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Khadas Tone 2 Pro Review – The Duality of DAC

Pros –

Gorgeous build and svelte design, Extremely small footprint, Rotary encoder feels great, Linear and refined sound, Multi-dimensional imaging in DAC mode, Linear power supply input, Integrated amp offers a low OI with black noise floor

Cons –

Control Scheme could be streamlined, BT module and balanced RCA cables add to cost, Driving power is just sufficient for headphones

Verdict –

Even at its elevated price tag, the Tone 2 Pro remains an excellent DAC paired with a simply good integrated amplifier that does well for IEMs and suffices for headphones.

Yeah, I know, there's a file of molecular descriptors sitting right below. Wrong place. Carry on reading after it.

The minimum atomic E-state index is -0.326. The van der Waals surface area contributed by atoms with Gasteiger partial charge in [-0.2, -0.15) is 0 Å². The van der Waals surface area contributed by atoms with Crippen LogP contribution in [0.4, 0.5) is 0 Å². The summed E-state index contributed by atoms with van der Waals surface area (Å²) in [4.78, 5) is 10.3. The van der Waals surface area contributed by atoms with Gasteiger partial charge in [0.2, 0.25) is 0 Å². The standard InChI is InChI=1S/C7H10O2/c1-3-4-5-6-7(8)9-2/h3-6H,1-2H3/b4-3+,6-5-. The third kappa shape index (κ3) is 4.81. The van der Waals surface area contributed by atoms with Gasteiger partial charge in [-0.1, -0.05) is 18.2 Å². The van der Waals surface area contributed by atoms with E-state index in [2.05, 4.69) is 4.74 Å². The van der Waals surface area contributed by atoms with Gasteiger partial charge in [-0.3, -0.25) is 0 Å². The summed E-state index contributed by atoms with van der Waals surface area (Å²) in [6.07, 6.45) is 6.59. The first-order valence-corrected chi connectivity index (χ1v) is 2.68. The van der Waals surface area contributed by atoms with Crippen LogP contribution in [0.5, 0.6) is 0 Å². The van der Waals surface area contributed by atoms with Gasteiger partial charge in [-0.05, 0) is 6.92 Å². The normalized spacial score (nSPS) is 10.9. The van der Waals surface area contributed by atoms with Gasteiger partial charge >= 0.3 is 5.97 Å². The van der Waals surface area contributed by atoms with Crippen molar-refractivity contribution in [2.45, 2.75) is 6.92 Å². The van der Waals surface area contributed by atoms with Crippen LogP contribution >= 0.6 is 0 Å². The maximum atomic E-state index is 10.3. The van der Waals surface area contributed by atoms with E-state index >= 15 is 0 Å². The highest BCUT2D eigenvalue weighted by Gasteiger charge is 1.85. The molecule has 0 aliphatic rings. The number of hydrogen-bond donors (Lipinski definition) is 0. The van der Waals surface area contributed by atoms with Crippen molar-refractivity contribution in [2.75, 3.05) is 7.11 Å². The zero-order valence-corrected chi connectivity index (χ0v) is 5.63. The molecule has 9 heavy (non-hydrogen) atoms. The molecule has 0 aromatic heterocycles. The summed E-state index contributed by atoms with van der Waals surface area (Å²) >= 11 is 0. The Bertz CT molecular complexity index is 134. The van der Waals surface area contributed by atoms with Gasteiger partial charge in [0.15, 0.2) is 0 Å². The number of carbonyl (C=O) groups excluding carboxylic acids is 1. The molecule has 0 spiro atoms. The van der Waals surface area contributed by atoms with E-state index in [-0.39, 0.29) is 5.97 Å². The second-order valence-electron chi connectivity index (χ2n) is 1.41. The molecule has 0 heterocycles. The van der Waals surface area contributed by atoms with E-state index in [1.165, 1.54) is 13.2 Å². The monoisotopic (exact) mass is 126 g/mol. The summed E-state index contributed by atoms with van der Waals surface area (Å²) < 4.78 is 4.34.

Introduction –

Khadas’ parent company was founded in 2014 where they focused on OEM product design. Khadas represents their consumer brand with in-house developed products directly under their branding. The tone board was their first USB-powered DAC, a compact and streamlined design implementing ESS’ ES9038Q2M chipset that was lauded for its implementation and superlative measurable performance. More so, the Tone board was one of the cheapest high-performance options on the market making is a very popular choice with enthusiasts on a budget. The Tone 2 Pro then represents a huge reinvention of the Khadas name; demonstrating their serious intention to uphold a legacy of performance for cost whilst addressing former complaints with build and versatility. The Tone 2 Pro features a substantially more premium design, integrated amplifier, balanced connectivity and updated USB decoder. So not only does it represent a jump forward in DAC performance and codec support, it now features an amplifier for greater versatility on top.